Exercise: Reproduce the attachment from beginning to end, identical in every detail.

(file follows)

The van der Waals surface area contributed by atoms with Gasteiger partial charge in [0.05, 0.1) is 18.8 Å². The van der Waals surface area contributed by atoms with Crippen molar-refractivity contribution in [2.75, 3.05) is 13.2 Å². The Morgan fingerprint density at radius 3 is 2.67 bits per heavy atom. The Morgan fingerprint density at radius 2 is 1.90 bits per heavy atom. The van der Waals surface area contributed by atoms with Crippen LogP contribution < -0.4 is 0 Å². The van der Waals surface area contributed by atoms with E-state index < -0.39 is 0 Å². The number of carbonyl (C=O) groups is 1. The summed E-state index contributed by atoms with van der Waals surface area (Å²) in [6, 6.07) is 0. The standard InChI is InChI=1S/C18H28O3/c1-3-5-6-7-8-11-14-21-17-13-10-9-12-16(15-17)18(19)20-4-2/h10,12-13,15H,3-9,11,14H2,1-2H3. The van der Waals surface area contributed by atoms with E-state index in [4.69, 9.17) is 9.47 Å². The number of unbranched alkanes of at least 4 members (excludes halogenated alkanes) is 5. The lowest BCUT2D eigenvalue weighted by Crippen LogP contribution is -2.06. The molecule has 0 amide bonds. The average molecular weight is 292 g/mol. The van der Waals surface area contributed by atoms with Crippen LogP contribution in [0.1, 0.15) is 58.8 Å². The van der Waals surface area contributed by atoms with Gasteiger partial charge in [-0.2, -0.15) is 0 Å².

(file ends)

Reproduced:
The van der Waals surface area contributed by atoms with Gasteiger partial charge in [0.05, 0.1) is 18.8 Å². The van der Waals surface area contributed by atoms with Crippen molar-refractivity contribution in [2.75, 3.05) is 13.2 Å². The Morgan fingerprint density at radius 3 is 2.67 bits per heavy atom. The Morgan fingerprint density at radius 2 is 1.90 bits per heavy atom. The van der Waals surface area contributed by atoms with Crippen LogP contribution < -0.4 is 0 Å². The van der Waals surface area contributed by atoms with E-state index < -0.39 is 0 Å². The number of carbonyl (C=O) groups is 1. The summed E-state index contributed by atoms with van der Waals surface area (Å²) in [6, 6.07) is 0. The standard InChI is InChI=1S/C18H28O3/c1-3-5-6-7-8-11-14-21-17-13-10-9-12-16(15-17)18(19)20-4-2/h10,12-13,15H,3-9,11,14H2,1-2H3. The van der Waals surface area contributed by atoms with E-state index in [4.69, 9.17) is 9.47 Å². The number of unbranched alkanes of at least 4 members (excludes halogenated alkanes) is 5. The lowest BCUT2D eigenvalue weighted by Crippen LogP contribution is -2.06. The molecule has 0 amide bonds. The average molecular weight is 292 g/mol. The van der Waals surface area contributed by atoms with Crippen LogP contribution in [0.1, 0.15) is 58.8 Å². The van der Waals surface area contributed by atoms with Gasteiger partial charge in [-0.2, -0.15) is 0 Å².